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Pfmdr1 copy number and arteminisin derivatives combination therapy failure in falciparum malaria in Cambodia
Malaria Journalvolume 8, Article number: 11 (2009)
The combination of artesunate and mefloquine was introduced as the national first-line treatment for Plasmodium falciparum malaria in Cambodia in 2000. However, recent clinical trials performed at the Thai-Cambodian border have pointed to the declining efficacy of both artesunate-mefloquine and artemether-lumefantrine. Since pfmdr1 modulates susceptibility to mefloquine and artemisinin derivatives, the aim of this study was to assess the link between pfmdr1 copy number, in vitro susceptibility to individual drugs and treatment failure to combination therapy.
Blood samples were collected from P. falciparum-infected patients enrolled in two in vivo efficacy studies in north-western Cambodia: 135 patients were treated with artemether-lumefantrine (AL group) in Sampovloun in 2002 and 2003, and 140 patients with artesunate-mefloquine (AM group) in Sampovloun and Veal Veng in 2003 and 2004. At enrollment, the in vitro IC50 was tested and the strains were genotyped for pfmdr1 copy number by real-time PCR.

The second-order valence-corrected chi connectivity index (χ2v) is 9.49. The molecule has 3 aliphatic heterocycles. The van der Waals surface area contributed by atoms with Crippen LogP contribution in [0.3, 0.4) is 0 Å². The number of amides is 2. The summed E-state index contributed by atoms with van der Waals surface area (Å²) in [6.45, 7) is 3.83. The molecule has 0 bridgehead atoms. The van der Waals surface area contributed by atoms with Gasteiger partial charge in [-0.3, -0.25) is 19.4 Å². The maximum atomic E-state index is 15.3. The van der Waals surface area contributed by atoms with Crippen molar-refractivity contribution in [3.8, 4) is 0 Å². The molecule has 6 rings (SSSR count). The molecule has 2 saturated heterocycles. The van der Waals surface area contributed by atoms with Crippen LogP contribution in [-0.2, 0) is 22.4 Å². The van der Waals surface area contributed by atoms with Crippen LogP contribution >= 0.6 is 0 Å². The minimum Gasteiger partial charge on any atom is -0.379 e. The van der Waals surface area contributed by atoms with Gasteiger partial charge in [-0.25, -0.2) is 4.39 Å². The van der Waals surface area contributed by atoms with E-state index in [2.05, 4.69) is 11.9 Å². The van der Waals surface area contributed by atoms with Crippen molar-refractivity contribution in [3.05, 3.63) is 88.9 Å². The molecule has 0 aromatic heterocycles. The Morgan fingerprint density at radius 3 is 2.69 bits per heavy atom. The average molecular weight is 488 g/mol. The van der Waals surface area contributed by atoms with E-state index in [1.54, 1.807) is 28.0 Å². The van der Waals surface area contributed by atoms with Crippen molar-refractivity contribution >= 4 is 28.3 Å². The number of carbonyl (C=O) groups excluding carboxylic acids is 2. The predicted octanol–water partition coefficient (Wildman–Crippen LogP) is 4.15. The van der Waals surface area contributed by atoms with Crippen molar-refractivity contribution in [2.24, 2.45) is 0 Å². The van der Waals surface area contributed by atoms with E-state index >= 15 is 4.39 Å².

The pfmdr1 copy number was analysed for 115 isolates in the AM group, and for 109 isolates in the AL group. Parasites with increased pfmdr1 copy number had significantly reduced in vitro susceptibility to mefloquine, lumefantrine and artesunate. There was no association between pfmdr1 polymorphisms and in vitro susceptibilities. In the patients treated with AM, the mean pfmdr1 copy number was lower in subjects with adequate clinical and parasitological response compared to those who experienced late treatment failure (n = 112, p < 0.001). This was not observed in the patients treated with AL (n = 96, p = 0.364). The presence of three or more copies of pfmdr1 were associated with recrudescence in artesunate-mefloquine treated patients (hazard ratio (HR) = 7.80 [95%CI: 2.09–29.10], N = 115), p = 0.002) but not with recrudescence in artemether-lumefantrine treated patients (HR = 1.03 [95%CI: 0.24–4.44], N = 109, p = 0.969).
This study shows that pfmdr1 copy number is a molecular marker of AM treatment failure in falciparum malaria on the Thai-Cambodian border. However, while it is associated with increased IC50 for lumefantrine, pfmdr1 copy number is not associated with AL treatment failure in the area, suggesting involvement of other molecular mechanisms in AL treatment failures in Cambodia.